Aluminum is made from bauxite ore and other natural resources. However, aluminum is the only material that is currently 100% recyclable, which means that, once the metal is made, it can be recycled indefinitely. The process of recycling aluminum uses only 5% of the energy that would be required to make the same amount of aluminum from virgin materials. Although some groups estimate the energy savings to be closer to 75-80% than the 95% that is so popularly quoted, they instead break down the savings by cost. In the 1980s, one ton of virgin aluminum ore was $1,933, while the same amount of recycled aluminum totaled a mere $313, which is a net savings of $1,620 per ton—still a significant amount.
Since most recycled aluminum is turned back into beverage containers, the EPA stresses that the materials must be source separated, clean, and dry so processors can “…generate only high-quality scrap. The recovered aluminum containers must be free from steel, lead, ferrous materials, bottle caps, plastics, glass, wood, dirt, grease, trash, and other foreign substances.” Once the aluminum is separated, it is condensed into 1,200-pound bales and shipped from the scrap yards to aluminum processing and manufacturing plants. After workers strip the outer decorations from the cans, the aluminum is shredded and fed into a melting furnace.
At this point, the recycled aluminum is mixed with virgin aluminum ore; the cans on store shelves today are made up of approxomately 40% post-consumer content. Once melted, the molten aluminum pours into ingots, or molds that cast the metal into large sheets (25 feet long and 20 inches thick) that are fed through large rollers, which reduce the thickness of the aluminum sheets all the way down to 1/100th of an inch—the thickness of a human hair! The metal sheets are then coiled and sent to can makers, who fashion the body and lids of the new cans, which then arrive at the bottling plants, ready to be filled and placed back on store shelves.
The entire process—from the moment a can is recycled to the time it arrives back on store shelves—takes only 60 days, which means that a recycled aluminum can could potentially be reused up to six times a year. The Aluminum Association estimates that recycling saves roughly 15 million gallons of crude oil annually, and it is doing its part to reduce the amount of aluminum that is wasted each year. One of the biggest changes made in the past 30 years is the amount of aluminum used to make each can. In 1972, cans weighed about three ounces each, but in 2006 this weight was reduced to a mere half-ounce per can. This means that 200 million fewer pounds of aluminum are used to create the 100 billion cans made each year.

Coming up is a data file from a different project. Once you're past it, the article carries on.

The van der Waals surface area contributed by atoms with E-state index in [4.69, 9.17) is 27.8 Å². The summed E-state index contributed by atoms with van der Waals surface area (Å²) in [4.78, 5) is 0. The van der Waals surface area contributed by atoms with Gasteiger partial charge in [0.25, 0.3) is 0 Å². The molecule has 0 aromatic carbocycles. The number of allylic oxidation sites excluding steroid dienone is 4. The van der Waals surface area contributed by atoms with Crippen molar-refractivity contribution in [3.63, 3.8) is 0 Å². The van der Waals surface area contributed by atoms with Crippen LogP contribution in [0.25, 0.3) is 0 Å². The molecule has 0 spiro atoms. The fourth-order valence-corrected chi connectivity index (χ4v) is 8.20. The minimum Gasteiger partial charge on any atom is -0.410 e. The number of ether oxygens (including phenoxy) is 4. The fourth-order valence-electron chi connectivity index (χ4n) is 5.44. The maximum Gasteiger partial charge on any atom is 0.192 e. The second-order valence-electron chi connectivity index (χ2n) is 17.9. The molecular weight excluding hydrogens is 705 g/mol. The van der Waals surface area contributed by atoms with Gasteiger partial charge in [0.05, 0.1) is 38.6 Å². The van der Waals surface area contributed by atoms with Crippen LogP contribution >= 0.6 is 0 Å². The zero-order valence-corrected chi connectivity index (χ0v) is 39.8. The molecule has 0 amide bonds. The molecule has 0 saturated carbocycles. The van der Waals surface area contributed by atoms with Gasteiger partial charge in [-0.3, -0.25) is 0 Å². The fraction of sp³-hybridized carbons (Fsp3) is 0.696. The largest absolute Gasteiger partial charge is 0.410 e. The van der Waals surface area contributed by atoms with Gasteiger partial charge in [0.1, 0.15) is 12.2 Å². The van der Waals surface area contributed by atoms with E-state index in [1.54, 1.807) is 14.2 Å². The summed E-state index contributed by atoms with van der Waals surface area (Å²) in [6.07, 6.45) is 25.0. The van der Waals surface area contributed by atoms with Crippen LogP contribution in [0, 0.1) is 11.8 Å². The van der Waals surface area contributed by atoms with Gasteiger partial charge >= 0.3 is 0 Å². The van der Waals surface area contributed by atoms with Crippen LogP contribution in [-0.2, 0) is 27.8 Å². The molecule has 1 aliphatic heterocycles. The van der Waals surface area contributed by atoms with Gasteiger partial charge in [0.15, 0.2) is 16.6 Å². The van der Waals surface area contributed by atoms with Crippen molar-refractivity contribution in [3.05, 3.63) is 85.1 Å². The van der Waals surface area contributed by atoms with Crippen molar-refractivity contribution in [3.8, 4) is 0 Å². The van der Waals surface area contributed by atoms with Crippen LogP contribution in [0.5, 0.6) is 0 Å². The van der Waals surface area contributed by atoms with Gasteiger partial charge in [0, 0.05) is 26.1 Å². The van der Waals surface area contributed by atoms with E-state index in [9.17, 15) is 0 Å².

The Aluminum Association has set a goal of a 75% recycling rate for aluminum cans, and strives to make aluminum recycling production a closed-loop process. The closed-loop recycling method all but eliminates the use of virgin materials by recycling and remanufacturing a used product into the same product, and the aluminum can is the perfect candidate for this type of recycling, as it can be recycled indefinitely. This method is already widely used in the iron and steel industries, and with great success. With the current recycling rate of aluminum hovering well below 50%, there is much room for improvement and also money to be made—the industry currently pays out $800 million dollars for recycled aluminum each year.
With so much potential for recycling aluminum, and the significant savings in cost and energy that would result, why isn’t the recycling rate already much higher than it is? Some of the problems can be chalked up to the “human factor”—recycling isn’t as convenient as it could be, selling scrap metal isn’t as profitable as it once was (thanks in part to inflation and to the reduced weight of aluminum cans—one pound of aluminum required more than 34 cans in 2006, up from a mere 22 cans in 1972), and the current curbside recycling programs aren’t capturing a satisfactory percentage of used beverage containers, as most of these drinks are consumed away from the home.
What, you might ask, are the other factors that hinder aluminum recycling in ths country? Stay tuned....